• It’s mainly a political discussion. Today, people tend to read an article in the newspaper and seem to look at the “comments”-section as an invitation to give their personal opinion in the crudest terms. Other people object to this and think they could change the tone of these discussions if we all had a name and a face. I’m not convinced this will help matters. Many people are full of anger and distrust, I think. And politicians are doing a bad job comforting them. 😉

  5. David Yerle says:

    Well, thanks for mentioning me! I definitely get what you mean about feeling you know these people. Heck, I don’t know the people I work with half as well. Here you can talk about things that actually matter to you, whereas in your everyday life you’re lucky if you can get out of the pre-defined conversations and the many taboos of political correctness. I have also found this to be extremely time-consuming (the socializing part more than the writing) but at least I’m socializing with people I like.

    • I agree with all of your comment: pre-defined conversations and political correctness tend to make me very tired and weary. Talking about things that matter to me may be time-consuming, but at least it’s fun! Thanks for mentioning that. 🙂

  6. I really appreciate the various suggestions. Even before you wrote this, however, I found myself leaning toward reading people who commented on your posts because I knew people intelligent enough to leave such incisive comments on an intelligent blog must be worth reading. Might explain why I haven’t blogged recently myself. You all overwhelm me. In a very good way

    • It’s nice to hear from you again! I don’t think there’s any reason to be overwhelmed, although I experience that feeling on a regular basis. 😉
      It’s always better to feel challenged than to feel bored, I think. Since I’ve started blogging I definitely feel challenged more often. I also check out bloggers from seeing their comments on other blogs. If any of my suggestions were helpful, that would be great!

  7. Yesterday was the first day I took off in 2 months 🙂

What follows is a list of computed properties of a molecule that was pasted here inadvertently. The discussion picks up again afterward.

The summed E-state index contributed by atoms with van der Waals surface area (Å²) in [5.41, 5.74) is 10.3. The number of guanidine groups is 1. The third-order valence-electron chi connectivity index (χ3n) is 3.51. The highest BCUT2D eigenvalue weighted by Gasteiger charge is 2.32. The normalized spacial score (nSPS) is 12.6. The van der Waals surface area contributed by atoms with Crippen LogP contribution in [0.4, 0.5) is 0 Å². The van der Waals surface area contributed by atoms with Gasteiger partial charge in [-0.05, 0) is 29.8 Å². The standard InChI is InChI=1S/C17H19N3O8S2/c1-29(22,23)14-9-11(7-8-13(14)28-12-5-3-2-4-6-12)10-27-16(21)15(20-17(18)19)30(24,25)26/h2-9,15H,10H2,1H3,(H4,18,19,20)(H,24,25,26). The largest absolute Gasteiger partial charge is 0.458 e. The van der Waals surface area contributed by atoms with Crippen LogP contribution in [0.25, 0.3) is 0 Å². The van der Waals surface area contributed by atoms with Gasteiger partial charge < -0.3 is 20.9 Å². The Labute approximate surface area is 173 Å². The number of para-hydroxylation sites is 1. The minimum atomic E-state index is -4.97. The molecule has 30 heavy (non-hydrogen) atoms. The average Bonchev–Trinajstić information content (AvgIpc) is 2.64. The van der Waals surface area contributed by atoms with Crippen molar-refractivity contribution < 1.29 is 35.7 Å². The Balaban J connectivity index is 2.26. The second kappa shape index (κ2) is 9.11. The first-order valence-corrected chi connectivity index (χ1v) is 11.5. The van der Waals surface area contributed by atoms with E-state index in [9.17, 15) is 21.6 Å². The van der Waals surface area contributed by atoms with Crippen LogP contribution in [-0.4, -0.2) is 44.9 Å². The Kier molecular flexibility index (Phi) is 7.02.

8. As always, a huge thank you for the plug and the kind words!

    I’m experiencing something similar as well. In reading the blogs, I’m finding information to rival (or trump) things I find in books with the advantage that I can correspond with the author of said ideas. People write blogs that stimulate my thoughts, and even comment on my blogs that really get me to thinking. It’s a really enriching process.

    (Speaking of which, I’m working on Dependent Origination as promised, I haven’t forgotten!)

    Also, speaking of your novel, how far along are you? Have you tried NaNoWriMo to at least get the content out?

    • I’ll be really interested to read your take on Dependent Origination. Great!
      On the novel: what’s “NaNoWriMo”? Should I google that? I’m almost ashamed to mention these ambitions, because I always think: “Yeah, great. You and everyone else in the world.” But on the other hand I haven’t given up on it completely. Parts of the text are written, what lies ahead is to piece them together and to take a long, hard look at it from a quality-of-writing perspective. If I look at a text for a long time, I take out more and more words and what remains gets convoluted. Have you written any stuff longer than a typical article?

      • NaNoWriMo is National November Novel Writing Month. During the month of November, people try to write a 50,000 word novel. They log on to the site (nanowrimo.org), upload their word counts and try to get it done by the end of the month. Some areas have write-ins to motivate people. It’s a great system for helping people get it done. It doesn’t matter if the novel sucks (editing can be done later and NaNoWriMo has editing phases for those who are interested in going further). The point is to have the foundation in place or at least say that you wrote a novel and scratch it off your bucket list.

        I have written some things longer than an article; two that come to mind are novels for NaNoWriMo. Both of them were attempts at philosophical novels — the latter much more philosophical than the former. Both sucked and both are (thankfully) lost to the world :).

        • Thank you, that is a great idea! I feel you really have to start from the idea that it doesn’t matter if it sucks. If you look at other people’s great novels you’d never even start writing.